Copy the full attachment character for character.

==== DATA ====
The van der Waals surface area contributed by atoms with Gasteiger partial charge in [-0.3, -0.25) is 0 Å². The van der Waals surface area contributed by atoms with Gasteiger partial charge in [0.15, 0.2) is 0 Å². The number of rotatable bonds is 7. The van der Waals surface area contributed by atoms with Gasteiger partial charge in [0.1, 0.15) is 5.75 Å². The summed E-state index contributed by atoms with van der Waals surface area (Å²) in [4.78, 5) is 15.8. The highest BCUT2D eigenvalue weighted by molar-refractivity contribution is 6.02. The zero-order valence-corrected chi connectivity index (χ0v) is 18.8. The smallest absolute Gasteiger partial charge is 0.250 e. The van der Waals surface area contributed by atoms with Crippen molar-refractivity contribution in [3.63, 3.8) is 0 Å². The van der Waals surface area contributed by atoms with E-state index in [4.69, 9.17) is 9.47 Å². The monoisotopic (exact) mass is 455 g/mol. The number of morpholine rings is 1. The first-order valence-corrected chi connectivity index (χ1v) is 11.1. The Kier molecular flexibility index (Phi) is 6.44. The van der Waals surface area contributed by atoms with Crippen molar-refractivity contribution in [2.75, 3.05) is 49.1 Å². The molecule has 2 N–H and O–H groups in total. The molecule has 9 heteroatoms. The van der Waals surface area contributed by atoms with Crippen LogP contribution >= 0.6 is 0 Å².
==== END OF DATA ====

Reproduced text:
The van der Waals surface area contributed by atoms with Gasteiger partial charge in [-0.3, -0.25) is 0 Å². The van der Waals surface area contributed by atoms with Gasteiger partial charge in [0.15, 0.2) is 0 Å². The number of rotatable bonds is 7. The van der Waals surface area contributed by atoms with Gasteiger partial charge in [0.1, 0.15) is 5.75 Å². The summed E-state index contributed by atoms with van der Waals surface area (Å²) in [4.78, 5) is 15.8. The highest BCUT2D eigenvalue weighted by molar-refractivity contribution is 6.02. The zero-order valence-corrected chi connectivity index (χ0v) is 18.8. The smallest absolute Gasteiger partial charge is 0.250 e. The van der Waals surface area contributed by atoms with Crippen molar-refractivity contribution in [3.63, 3.8) is 0 Å². The van der Waals surface area contributed by atoms with E-state index in [4.69, 9.17) is 9.47 Å². The monoisotopic (exact) mass is 455 g/mol. The number of morpholine rings is 1. The first-order valence-corrected chi connectivity index (χ1v) is 11.1. The Kier molecular flexibility index (Phi) is 6.44. The van der Waals surface area contributed by atoms with Crippen molar-refractivity contribution in [2.75, 3.05) is 49.1 Å². The molecule has 2 N–H and O–H groups in total. The molecule has 9 heteroatoms. The van der Waals surface area contributed by atoms with Crippen LogP contribution >= 0.6 is 0 Å².